Mission: To identify vector- and rodent-borne disease threats
of military and global health importance and to develop and evaluate
interventions and products in order to mitigate those threats.
Biology, Surveillance, and Control Research: Develops and evaluates mosquito surveillance traps. Evaluates
control or preventive measures including insecticide barrier treatments,
insecticide-impregnated bed nets and tents, and personal-use and spatial
repellents. Studies are aimed at understanding basic vector biology and
behavior through vector competence and oviposition assays. Taxonomic keys are
continually developed and updated for the mosquitoes of
|Malaria Research: Conducts research on malaria biology and transmission. On-going
research includes studies on malaria parasite development in liver cells and
mosquitoes and the establishment of an in
vitro system to screen antimalarial compounds and vaccines against
exoerythrocytic, gametocytic and sporogonic stages of malaria parasites.
Studies are also focused on gametocytogenesis in Plasmodium falciparum and P.
vivax and the production of different stages of human and animal
malaria parasites in order to support drug and vaccine development and
transmission blocking strategies.
Zoonotic Disease Research: A one-of-a-kind Orientia tsutsugamushi -infected Leptotrombidium mite colony and a chigger challenge mouse model
form the basis for studies on vector-pathogen interactions, scrub typhus
transmission and immunology and evaluations of candidate scrub typhus vaccines.
Research is also focused on designing more effective surveillance techniques for
scrub typhus vectors. Our team of veterinarians and field mammalogists conduct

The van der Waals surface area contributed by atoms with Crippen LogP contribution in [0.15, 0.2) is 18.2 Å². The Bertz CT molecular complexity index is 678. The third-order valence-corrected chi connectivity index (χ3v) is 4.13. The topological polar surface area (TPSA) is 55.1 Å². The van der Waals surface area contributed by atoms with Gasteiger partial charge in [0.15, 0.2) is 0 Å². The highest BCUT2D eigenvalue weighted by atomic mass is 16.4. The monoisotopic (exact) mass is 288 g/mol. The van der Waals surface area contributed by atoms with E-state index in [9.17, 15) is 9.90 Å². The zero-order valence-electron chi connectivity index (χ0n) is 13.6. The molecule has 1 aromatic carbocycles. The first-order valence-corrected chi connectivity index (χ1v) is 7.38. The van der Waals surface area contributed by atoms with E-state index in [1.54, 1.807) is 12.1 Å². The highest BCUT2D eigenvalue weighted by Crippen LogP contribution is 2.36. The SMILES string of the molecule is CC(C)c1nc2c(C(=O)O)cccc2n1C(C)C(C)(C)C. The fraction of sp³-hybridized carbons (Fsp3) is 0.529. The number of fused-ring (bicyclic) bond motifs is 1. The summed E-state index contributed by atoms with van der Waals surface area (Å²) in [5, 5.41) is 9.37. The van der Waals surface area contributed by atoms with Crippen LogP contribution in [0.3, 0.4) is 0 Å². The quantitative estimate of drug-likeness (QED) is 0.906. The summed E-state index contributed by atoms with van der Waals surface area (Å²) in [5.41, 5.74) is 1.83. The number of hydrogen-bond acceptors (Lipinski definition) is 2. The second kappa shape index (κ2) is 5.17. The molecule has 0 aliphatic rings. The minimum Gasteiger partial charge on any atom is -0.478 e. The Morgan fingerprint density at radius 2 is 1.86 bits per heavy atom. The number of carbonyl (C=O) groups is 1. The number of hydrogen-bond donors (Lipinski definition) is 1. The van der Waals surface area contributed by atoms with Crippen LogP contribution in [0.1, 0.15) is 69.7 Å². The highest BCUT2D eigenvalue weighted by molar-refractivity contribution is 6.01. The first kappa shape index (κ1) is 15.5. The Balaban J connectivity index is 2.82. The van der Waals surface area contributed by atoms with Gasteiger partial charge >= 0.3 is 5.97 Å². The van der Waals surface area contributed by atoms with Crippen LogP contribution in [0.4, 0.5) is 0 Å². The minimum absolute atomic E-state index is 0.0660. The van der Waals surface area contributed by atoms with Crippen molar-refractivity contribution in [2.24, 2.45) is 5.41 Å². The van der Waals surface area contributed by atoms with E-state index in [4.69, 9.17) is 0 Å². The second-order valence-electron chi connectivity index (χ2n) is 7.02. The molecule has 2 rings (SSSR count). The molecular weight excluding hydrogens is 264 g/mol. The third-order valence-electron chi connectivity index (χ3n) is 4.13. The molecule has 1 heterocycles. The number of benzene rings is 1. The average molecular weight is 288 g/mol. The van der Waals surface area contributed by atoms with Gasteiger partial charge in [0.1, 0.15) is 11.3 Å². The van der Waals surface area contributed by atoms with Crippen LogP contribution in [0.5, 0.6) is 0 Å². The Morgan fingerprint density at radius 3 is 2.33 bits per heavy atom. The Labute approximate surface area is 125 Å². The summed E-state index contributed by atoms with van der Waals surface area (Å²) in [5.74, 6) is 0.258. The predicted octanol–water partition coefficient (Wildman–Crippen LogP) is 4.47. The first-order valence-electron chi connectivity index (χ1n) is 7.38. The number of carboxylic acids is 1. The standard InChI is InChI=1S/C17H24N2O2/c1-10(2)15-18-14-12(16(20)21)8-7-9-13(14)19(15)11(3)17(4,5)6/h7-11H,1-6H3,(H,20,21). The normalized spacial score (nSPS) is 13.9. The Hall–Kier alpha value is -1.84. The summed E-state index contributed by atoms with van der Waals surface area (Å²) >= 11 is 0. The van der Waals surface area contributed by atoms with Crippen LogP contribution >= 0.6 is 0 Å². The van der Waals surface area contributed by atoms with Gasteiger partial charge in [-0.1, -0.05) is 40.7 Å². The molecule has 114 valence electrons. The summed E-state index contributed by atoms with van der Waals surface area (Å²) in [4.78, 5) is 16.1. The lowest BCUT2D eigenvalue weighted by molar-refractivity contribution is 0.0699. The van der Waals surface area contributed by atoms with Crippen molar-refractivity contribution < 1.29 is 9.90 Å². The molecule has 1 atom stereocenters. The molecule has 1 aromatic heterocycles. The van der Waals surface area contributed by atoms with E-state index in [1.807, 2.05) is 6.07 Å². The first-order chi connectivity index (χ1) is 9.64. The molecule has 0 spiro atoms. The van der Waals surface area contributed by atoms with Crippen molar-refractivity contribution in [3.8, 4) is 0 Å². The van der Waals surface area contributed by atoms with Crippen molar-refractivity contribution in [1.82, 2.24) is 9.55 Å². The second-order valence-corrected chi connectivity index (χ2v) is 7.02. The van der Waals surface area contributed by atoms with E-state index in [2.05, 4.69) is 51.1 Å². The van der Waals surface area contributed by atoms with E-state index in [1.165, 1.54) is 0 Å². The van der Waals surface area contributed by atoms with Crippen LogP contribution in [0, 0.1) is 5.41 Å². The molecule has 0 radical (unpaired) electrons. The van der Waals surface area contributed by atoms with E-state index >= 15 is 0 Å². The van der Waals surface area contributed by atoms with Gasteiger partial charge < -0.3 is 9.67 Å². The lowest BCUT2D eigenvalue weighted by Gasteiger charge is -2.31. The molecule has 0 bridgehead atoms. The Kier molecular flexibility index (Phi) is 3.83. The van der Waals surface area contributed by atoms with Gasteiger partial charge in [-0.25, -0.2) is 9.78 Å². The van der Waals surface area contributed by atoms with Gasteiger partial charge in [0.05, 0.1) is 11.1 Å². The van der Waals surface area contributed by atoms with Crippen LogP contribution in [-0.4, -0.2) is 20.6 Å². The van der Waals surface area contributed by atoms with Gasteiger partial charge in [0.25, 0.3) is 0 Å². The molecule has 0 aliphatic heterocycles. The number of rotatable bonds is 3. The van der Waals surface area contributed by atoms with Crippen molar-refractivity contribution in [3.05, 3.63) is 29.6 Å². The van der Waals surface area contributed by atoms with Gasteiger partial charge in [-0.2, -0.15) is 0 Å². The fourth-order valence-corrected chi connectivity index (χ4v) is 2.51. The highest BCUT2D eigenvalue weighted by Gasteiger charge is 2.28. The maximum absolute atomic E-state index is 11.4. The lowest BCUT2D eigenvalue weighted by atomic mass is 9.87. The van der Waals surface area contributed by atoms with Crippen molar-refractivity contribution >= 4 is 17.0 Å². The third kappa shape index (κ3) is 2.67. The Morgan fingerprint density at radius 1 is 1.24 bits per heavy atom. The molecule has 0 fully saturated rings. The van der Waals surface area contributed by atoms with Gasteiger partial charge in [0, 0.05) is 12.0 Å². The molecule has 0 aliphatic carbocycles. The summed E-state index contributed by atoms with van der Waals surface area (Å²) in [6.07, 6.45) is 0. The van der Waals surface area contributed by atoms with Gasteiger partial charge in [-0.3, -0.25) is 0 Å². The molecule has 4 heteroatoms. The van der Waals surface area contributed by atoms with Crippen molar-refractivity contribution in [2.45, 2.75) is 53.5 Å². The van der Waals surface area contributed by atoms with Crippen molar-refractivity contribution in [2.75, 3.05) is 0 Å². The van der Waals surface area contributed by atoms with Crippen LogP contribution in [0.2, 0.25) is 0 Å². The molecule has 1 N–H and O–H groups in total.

epidemiological and ecological studies that are aimed at better understanding
the distribution and variation of vectors and their related pathogens in animal
|Vector-borne and Zoonotic Disease Diagnostics
Program: Develops and evaluates rapid
field assays for the detection of relevant pathogens. Conducts cutting edge bioinformatics and molecular research on
arthropod-borne disease vectors and pathogens. Pathogens include, but are
not limited to, dengue and chikungunya viruses, malaria parasites, and Orientia
|GIS and Spatial-temporal Analysis of Vector-borne and Zoonotic Diseases: Applies Geographic
Information Systems (GIS) -based tools to evaluate the risk of vector-borne
disease outbreaks. This capability
incorporates environmental factors and field collection data (i.e.
vector/pathogen distributions) in order to delineate vector-borne disease (i.e.
dengue, chikungunya, Japanese encephalitis, malaria) risk areas.
|Personnel/Facilities: The Department of Entomology consists of approximately 50 full time employees to
include 8 PhD scientists, and more than one dozen M.S. -level researchers.
A state-of-the-art Insectary supports the production of at least 6 different mosquito species for Plasmodium and
arboviral transmission studies, behavioral studies, and dengue vaccine studies. Additionally, the department maintains seven species of Leptotrombidium mites.
While the department conducts its research throughout
and other parts of Asia (
), it maintains two field sites: one in Mae Sot
(along the Thai-Myanmar border)
and one in Kamphaeng Phet
(located approximately 4 hrs north of
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